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With the knowledge of how to run a business well

on its way, the next step was to nail down the big idea.

After discussions with some business and programming

friends, Helgerson felt he had a strong idea with practical

application. The idea: a simple app to alert individuals

of vacant seats in a movie theatre. Using near–field

communication (NFC), the app would allow movie

theatre patrons the ability to see which seats were

taken based on a phone’s proximity to that seat.

If there was an NFC capable phone in the seat,

then the seat would be marked as taken on

the app.

“So I began to think. What if we used

NFC to distribute pertinent information

to universities instead? And that’s

when the light bulb went off,”

said Helgerson.

With a sound idea and

knowledge of the market,

Helgerson felt he had the

core of the application

figured out. However,

there was one key

component missing

from this dream, and that was a seasoned programmer to put

it all together.

Enter Naveen Rokkam – a computer science graduate

student at USD.

Placing in the 98th percentile on his international exams,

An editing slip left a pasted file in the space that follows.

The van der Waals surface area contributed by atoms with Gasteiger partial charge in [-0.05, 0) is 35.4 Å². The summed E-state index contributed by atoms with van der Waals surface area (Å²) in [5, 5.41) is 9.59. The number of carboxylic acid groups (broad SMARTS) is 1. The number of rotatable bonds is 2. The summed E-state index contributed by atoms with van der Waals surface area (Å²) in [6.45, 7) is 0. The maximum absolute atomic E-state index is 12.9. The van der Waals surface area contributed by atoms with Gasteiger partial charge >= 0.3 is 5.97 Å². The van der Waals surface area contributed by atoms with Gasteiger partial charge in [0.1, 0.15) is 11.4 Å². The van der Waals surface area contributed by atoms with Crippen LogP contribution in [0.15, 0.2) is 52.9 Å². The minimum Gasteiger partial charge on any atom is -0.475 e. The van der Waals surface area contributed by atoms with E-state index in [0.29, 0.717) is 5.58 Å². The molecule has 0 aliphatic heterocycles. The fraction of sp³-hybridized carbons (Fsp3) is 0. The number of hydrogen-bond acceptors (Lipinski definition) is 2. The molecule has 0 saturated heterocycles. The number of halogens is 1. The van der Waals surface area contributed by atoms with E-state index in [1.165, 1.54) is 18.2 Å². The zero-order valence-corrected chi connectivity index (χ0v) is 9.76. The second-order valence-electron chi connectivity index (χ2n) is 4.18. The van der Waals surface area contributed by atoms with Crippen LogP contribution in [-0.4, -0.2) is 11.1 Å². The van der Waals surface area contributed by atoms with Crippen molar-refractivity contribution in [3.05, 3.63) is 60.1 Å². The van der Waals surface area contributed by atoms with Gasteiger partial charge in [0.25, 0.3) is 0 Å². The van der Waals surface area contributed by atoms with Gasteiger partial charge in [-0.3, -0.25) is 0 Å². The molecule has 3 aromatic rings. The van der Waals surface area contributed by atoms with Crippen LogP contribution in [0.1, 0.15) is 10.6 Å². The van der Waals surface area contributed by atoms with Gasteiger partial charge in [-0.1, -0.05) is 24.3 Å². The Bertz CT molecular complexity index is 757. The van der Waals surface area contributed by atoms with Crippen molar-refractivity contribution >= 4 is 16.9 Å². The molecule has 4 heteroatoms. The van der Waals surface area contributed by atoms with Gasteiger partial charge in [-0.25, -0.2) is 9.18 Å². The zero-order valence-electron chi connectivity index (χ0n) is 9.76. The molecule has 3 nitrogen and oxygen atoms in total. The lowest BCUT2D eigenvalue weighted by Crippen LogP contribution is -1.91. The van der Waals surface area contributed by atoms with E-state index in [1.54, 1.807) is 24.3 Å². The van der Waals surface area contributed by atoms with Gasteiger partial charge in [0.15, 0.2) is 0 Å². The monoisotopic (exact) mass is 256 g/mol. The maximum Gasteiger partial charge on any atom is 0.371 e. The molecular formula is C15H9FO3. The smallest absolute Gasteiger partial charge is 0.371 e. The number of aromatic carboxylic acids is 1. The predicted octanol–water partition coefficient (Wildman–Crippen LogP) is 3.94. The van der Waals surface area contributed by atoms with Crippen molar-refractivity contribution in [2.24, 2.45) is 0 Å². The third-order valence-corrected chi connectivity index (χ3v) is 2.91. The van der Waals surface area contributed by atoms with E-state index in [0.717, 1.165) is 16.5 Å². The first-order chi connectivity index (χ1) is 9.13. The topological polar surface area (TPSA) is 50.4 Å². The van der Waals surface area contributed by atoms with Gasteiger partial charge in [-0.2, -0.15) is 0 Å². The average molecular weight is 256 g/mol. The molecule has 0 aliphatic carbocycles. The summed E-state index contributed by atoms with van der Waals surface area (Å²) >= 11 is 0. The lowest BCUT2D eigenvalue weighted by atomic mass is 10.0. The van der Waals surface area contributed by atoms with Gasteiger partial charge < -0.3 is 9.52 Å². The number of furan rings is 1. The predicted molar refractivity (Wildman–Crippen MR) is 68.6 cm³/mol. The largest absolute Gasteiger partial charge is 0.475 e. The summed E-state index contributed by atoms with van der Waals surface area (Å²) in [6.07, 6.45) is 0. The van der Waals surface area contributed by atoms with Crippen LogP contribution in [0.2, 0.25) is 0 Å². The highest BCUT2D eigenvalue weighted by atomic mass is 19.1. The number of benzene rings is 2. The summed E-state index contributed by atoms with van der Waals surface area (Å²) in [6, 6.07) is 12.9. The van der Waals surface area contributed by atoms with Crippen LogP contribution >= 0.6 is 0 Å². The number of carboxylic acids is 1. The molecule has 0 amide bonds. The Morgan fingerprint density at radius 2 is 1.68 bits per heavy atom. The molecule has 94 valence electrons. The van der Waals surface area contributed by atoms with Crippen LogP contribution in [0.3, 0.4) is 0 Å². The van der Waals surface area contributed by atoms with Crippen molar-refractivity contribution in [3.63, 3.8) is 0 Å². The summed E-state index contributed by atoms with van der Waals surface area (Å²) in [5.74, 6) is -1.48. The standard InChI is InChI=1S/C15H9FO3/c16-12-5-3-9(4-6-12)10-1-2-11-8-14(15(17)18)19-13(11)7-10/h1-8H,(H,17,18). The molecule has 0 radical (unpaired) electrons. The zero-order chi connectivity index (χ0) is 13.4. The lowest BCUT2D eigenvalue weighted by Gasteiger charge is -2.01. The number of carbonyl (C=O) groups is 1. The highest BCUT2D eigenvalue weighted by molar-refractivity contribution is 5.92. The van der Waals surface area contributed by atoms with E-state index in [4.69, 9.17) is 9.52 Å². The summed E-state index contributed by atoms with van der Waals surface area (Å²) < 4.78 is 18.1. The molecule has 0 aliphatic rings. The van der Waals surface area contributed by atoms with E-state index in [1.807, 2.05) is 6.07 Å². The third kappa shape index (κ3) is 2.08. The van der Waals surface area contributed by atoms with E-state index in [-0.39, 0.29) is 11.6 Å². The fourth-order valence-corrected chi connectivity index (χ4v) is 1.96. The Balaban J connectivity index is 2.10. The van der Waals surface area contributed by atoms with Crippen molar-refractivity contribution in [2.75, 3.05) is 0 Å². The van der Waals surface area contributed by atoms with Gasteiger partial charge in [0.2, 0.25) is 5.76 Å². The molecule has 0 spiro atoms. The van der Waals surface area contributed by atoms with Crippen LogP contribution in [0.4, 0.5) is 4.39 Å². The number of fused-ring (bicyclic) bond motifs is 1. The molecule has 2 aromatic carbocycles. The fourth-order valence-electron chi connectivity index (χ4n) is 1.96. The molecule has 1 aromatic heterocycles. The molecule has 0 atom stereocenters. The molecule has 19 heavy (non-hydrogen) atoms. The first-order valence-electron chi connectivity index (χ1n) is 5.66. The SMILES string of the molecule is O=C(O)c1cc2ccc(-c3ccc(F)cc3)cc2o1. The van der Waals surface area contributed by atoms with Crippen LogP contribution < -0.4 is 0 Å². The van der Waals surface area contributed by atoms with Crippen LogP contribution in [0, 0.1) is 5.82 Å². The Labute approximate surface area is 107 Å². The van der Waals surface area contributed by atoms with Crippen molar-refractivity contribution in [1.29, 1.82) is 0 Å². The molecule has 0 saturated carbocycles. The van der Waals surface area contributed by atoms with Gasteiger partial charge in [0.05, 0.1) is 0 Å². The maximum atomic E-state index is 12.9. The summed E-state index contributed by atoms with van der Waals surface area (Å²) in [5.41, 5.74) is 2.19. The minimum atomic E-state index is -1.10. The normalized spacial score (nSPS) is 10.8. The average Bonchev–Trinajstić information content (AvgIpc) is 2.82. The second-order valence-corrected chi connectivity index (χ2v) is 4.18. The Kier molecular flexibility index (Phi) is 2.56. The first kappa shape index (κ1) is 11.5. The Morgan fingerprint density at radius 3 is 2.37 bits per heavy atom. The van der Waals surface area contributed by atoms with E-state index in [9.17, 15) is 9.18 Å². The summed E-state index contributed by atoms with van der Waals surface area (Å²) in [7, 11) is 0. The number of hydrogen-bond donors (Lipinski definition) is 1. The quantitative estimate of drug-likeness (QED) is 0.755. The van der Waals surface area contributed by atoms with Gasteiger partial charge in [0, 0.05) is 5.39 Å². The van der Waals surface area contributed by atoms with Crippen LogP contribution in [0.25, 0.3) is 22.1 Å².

Rokkam could have gone to any of the top 20 colleges in the

United States. However, it seemed to be fate that brought

Rokkam to the University of South Dakota.

Already successful in his homeland of India, Rokkam

was responsible for a $5 million project and the head of an

18–person team working for technology company, SAP. But

his heart was with his wife, who was completing her graduate

degree in health administration at USD. Deciding it was

time to come to the United States to be with her, Rokkam

essentially created an algorithm for himself out of parameters

he found to be particularly pertinent to his college search. Of

these parameters were “most entrepreneurial friendly” and

“most innovative from an entrepreneurial perspective.” South

Dakota seemed to be the perfect fit.

“The Midwest was my target region,” Rokkam said. “I

researched the most entrepreneur friendly states and states

that are spearheading entrepreneurship. South Dakota topped

that list.”

After speaking with a few USD professors, Rokkam was

sold. He decided to forego his interviews from the likes of

Duke and Penn State, and elected to continue his education

at USD. It was spring break 2015 when Rokkam received an

email from a man he had never heard of, somebody he would

later find to be one of his closest associates.

“In sort of a last ditch effort, I sent out an email to a

bunch of programmers, and out of all the responses, Naveen’s

response piqued my interest the most,” Helgerson explained.

When the two met, Rokkam told Helgerson that not

only what he was trying to do was possible, he also expressed

enthusiasm for the project and offered many ways to make the

idea more efficient.

With consultation from Venky Venkatachalam, Ph.D.,

dean of the Beacom School of Business, and assistance from

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